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LA Planning Commission Votes Against Legalizing Nearly 1,000 Illegal Billboards

In the battle over billboards, the Los Angeles City Planning Commission has just dealt a serious blow to those in favor of new "lenient" rules that have been moving through City Hall. The commission voted unanimously in favor of more stringent rules that include "takedown measures," which would require that, in order for new billboards to go up, some have to come down, says KPCC. The rules the commission approved will also deny amnesty to 942 billboards without permits because they either never existed or their permits are incorrect. The LA City Council has indicated in the past they'd wave those billboards through.

The commission is recommending, among other things, that billboard companies take down five square feet of traditional billboards for every square foot of new billboards that go up. With digital billboards, they're suggesting 10 square feet of old billboards come down. They also recommend that enforcement fall to to the LA Department of Building and Safety, which has been so far adopting a "hands off" policy and not referring billboard-related complaints to the City Attorney for follow-up.

If the commission has its way, new billboards would also be limited to a few "districts" around town where there's already "intensive business activity," like near LA Live in Downtown and Warner Center in Woodland Hills. The final say about billboards, though, is the LA City Council's, and they might decide to go against the City Planning Commission, though they'd have to get a "supermajority" of votes in order to do so.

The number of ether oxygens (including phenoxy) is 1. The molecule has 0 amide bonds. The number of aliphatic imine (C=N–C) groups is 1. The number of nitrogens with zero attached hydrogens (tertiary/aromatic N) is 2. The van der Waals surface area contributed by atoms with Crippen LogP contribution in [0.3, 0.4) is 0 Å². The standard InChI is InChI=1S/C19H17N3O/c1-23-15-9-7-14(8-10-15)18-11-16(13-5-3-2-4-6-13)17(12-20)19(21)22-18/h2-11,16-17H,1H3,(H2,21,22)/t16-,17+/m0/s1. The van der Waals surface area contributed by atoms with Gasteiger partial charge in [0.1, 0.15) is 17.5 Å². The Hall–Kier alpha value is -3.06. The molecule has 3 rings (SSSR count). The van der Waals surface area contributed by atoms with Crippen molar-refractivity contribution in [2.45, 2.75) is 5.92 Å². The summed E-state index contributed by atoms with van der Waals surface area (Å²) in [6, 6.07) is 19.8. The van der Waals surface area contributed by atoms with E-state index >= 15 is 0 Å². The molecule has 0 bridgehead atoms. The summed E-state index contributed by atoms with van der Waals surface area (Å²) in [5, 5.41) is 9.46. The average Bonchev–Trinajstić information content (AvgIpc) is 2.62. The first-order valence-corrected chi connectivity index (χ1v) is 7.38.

Even if new, stricter billboard rules are approved, there might still be plenty of questionable billboards left around. Of those 942 billboards that could still receive amnesty (although the City Planning Commission doesn't want them to), the bulk do not have permits on record with the city (as opposed to having out of date or incorrect permits). While that might be because the permit never existed, it could also mean that their paperwork was lost by the city. In these cases, "The burden of proof to take them down shifts to the city," which would have to find a way to prove that they never had a permit, KPCC noted earlier this week. If those billboards can make it more than five years without their legality being questioned, they "enjoy the benefit of a state law that says they are presumed legal." Because getting the rules for signage figured out has taken so long (six years), many technically illegal signs have probably become technically legal, or at least have strong foundation to argue for their legality.
· No amnesty for unlawful billboards, LA city planning board votes [SCPR]
· Los Angeles Thinking About Legalizing 942 Illegal Billboards [Curbed LA]
· Why hundreds of billboards that violate LA city permits escape enforcement [SCPR]